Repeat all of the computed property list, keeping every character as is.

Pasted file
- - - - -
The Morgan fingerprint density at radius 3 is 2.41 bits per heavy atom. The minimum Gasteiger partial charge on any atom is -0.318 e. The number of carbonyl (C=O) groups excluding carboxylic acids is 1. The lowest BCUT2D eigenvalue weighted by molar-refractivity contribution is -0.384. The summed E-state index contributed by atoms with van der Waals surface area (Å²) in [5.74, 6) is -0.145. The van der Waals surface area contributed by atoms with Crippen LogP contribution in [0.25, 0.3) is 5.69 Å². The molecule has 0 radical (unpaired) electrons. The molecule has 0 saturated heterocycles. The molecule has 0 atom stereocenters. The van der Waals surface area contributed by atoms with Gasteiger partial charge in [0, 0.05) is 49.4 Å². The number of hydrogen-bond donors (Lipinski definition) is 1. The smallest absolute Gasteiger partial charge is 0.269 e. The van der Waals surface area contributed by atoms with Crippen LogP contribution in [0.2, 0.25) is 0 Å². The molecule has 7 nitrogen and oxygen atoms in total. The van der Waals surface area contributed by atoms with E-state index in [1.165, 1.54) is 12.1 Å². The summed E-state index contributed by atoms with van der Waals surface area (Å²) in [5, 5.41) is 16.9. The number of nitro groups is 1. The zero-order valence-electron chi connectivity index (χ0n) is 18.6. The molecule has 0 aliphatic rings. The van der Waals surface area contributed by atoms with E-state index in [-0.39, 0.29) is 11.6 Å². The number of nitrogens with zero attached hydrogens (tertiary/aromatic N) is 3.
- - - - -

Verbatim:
The Morgan fingerprint density at radius 3 is 2.41 bits per heavy atom. The minimum Gasteiger partial charge on any atom is -0.318 e. The number of carbonyl (C=O) groups excluding carboxylic acids is 1. The lowest BCUT2D eigenvalue weighted by molar-refractivity contribution is -0.384. The summed E-state index contributed by atoms with van der Waals surface area (Å²) in [5.74, 6) is -0.145. The van der Waals surface area contributed by atoms with Crippen LogP contribution in [0.25, 0.3) is 5.69 Å². The molecule has 0 radical (unpaired) electrons. The molecule has 0 saturated heterocycles. The molecule has 0 atom stereocenters. The van der Waals surface area contributed by atoms with Gasteiger partial charge in [0, 0.05) is 49.4 Å². The number of hydrogen-bond donors (Lipinski definition) is 1. The smallest absolute Gasteiger partial charge is 0.269 e. The van der Waals surface area contributed by atoms with Crippen LogP contribution in [0.2, 0.25) is 0 Å². The molecule has 7 nitrogen and oxygen atoms in total. The van der Waals surface area contributed by atoms with E-state index in [1.165, 1.54) is 12.1 Å². The summed E-state index contributed by atoms with van der Waals surface area (Å²) in [5, 5.41) is 16.9. The number of nitro groups is 1. The zero-order valence-electron chi connectivity index (χ0n) is 18.6. The molecule has 0 aliphatic rings. The van der Waals surface area contributed by atoms with E-state index in [-0.39, 0.29) is 11.6 Å². The number of nitrogens with zero attached hydrogens (tertiary/aromatic N) is 3.